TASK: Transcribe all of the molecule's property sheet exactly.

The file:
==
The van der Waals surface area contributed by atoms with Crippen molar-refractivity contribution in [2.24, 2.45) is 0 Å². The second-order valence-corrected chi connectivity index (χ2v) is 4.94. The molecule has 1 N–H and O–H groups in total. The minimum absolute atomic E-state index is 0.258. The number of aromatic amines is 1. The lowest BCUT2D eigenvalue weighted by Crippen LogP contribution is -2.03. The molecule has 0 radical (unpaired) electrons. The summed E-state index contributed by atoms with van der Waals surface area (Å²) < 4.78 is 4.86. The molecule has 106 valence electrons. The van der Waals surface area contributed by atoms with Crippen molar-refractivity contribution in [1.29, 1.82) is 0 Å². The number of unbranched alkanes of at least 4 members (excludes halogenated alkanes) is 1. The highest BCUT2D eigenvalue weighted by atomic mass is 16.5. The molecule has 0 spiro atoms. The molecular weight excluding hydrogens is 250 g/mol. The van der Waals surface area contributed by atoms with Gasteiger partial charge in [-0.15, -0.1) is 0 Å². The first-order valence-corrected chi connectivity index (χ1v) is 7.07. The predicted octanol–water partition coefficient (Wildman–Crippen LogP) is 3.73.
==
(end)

The van der Waals surface area contributed by atoms with Crippen molar-refractivity contribution in [2.24, 2.45) is 0 Å². The second-order valence-corrected chi connectivity index (χ2v) is 4.94. The molecule has 1 N–H and O–H groups in total. The minimum absolute atomic E-state index is 0.258. The number of aromatic amines is 1. The lowest BCUT2D eigenvalue weighted by Crippen LogP contribution is -2.03. The molecule has 0 radical (unpaired) electrons. The summed E-state index contributed by atoms with van der Waals surface area (Å²) < 4.78 is 4.86. The molecule has 106 valence electrons. The van der Waals surface area contributed by atoms with Crippen molar-refractivity contribution in [1.29, 1.82) is 0 Å². The number of unbranched alkanes of at least 4 members (excludes halogenated alkanes) is 1. The highest BCUT2D eigenvalue weighted by atomic mass is 16.5. The molecule has 0 spiro atoms. The molecular weight excluding hydrogens is 250 g/mol. The van der Waals surface area contributed by atoms with Gasteiger partial charge in [-0.15, -0.1) is 0 Å². The first-order valence-corrected chi connectivity index (χ1v) is 7.07. The predicted octanol–water partition coefficient (Wildman–Crippen LogP) is 3.73.